Today brings great news for commercial drone operators. The FAA has finalized the Part 107 rules, which bring with them relaxed requirements. Experts estimate the new rules could generate $82 billion and 100,000 jobs for the U.S. economy in the next 10 years.
Before today, becoming certified to fly a drone commercially was a lengthy process that required one to be vastly overqualified for the task. The FAA recognized this and has been working to create a new set of rules specifically tailored for the burgeoning industry. Today's release (set to go into effect in August of this year) represents a big step forward. Here are some key aspects of the new rules:
- Unmanned aircraft must weigh less that 55 lbs.
- The aircraft must remain in visual line of sight of the pilot or the observer. The line of sight must be accomplished using vision unaided by anything except corrective lenses.
- Aircraft may not fly over people not participating in its operation or in a covered structure.
- Operation is limited to daylight and civil twilight.
- First-person views are allowable, but do not satisfy the visual line of sight or see and avoid requirement.
- Right of way must be yielded to other aircraft.
- Altitude shall not be higher than 400 ft above ground level or if higher than 400 ft, the aircraft shall remain within 400 ft of a structure.
- Minimum weather visibility of 3 miles while operating.
- Operation in Class B, C, D, and E airspace is allowable with ATC permission.
- No careless or reckless operations.
- Most restrictions can be waived through the appropriate process.
The remote pilot in command will now be required to hold a remote pilot certificate, which will require a background check and an aeronautical knowledge test at an FAA-approved testing center, or the possession of a pilot's license and completion of an online course.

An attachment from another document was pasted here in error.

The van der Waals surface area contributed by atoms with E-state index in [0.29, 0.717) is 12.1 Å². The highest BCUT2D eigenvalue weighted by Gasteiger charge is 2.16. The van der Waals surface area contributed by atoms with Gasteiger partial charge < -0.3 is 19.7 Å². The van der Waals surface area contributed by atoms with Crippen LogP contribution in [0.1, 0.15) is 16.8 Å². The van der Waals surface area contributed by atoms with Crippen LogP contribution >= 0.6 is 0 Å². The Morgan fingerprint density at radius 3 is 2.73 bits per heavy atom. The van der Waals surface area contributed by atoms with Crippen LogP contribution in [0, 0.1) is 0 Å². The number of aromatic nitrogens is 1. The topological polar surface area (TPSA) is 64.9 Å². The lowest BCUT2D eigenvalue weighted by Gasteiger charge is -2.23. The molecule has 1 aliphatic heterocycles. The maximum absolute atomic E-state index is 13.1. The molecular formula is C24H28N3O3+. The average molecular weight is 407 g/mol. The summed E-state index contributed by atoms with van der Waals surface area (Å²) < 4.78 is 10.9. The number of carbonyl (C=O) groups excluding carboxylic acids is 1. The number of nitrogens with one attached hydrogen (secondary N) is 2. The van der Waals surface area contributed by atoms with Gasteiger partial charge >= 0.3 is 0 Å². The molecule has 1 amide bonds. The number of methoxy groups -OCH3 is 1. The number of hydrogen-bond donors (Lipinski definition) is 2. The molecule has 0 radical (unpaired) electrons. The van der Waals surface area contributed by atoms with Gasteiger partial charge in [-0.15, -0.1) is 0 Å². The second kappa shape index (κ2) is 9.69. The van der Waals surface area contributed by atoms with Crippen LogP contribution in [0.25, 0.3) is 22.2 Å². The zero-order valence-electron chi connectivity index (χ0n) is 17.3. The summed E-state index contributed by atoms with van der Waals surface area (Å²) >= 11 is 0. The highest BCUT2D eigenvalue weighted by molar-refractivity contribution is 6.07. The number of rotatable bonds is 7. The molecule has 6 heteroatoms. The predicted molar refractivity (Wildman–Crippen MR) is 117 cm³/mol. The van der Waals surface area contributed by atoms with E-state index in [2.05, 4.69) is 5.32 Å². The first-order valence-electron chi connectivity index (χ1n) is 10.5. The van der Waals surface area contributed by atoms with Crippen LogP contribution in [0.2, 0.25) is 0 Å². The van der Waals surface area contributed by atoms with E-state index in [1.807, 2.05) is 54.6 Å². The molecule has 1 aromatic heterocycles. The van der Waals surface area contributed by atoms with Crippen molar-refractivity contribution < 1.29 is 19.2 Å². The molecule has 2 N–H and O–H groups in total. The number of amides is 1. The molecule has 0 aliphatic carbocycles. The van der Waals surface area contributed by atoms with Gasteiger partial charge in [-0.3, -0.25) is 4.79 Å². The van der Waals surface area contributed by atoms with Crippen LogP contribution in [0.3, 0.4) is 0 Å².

Today's update represents a much more sensible approach to licensing and regulating commercial drone usage and should make it much easier for those looking to undertake such operations. You can read the full summary of the new rules here.
I think it's also important to note that accidents must be reported within 10 days if there is an injury or property damage over $500.
Cannot fly inside a covered structrue? Shouldn't that be up to the business? I worked in a large retail store and assisted a drone pilot who flew through the store and got some incredible footage.
"Aircraft may not fly over people not participating in its operation or in a covered structure"
Read as Aircraft may not fly over people not participating in its operation whether they are outdoors or in a covered structure.
Written in standard, poorly worded FAA speak. The summary states "Small unmanned aircraft may not operate over any persons not directly participating in the operation, not under a covered structure, and not inside a covered stationary vehicle." I do not wish to be inside a covered, stationary vehicle with a drone flying around in it.
That was the one item that threw me a bit too; I'm not sure what situation they're envisioning there. Bridges, maybe?
I think this is to address privacy concerns. i.e. cannot fly over people in the open to spy on them.
I read it as, It is OK to fly over people who are in a covered structure.
Much better than the nonsense that was in place prior...I only hope Canada and Europe adopt something similar.
if im not mistaken, it doesn't say anywhere how much this license is going to cost, right?
that's the $83billion part...
As an FAA licensed Private Pilot for 38 years, will I have to get a Drone License?
Why wouldn't you? How many of your planes have you flown remotely in those decades of experience? Times are changing, no doubt your time in the cockpit has given you a unique perspective, Albeiet not the only perspective one needs. No joke at all, but an experienced RC car operator has more relevant experience than a pilot when it comes to drones.
Most of the Drones are being flow in GPS mode with very little aeronautical or aerodynamic understanding at all. I suspect anyone whose flown aircraft for any length of time would have a problem flying a drone. Technology has changed, most of the principles of flying are based in physics. I kinda have to snark at your RC Car operator remark. It leads me to believe you don't understand, nor respect apparently, what is required to fly an airplane. Not an RC plane or a Virtual Plane, because neither result in death of you and your loved ones if you make a mistake, but you know... real planes, where mistakes get you killed. I've played with RC cars as well. It did not require nearly as much time to learn as flying a plane. Especially in today's cluttered and controlled airspace. But I suspect you just wanted to snark some old fart.
The Aeronautical Knowledge Test should only be $150.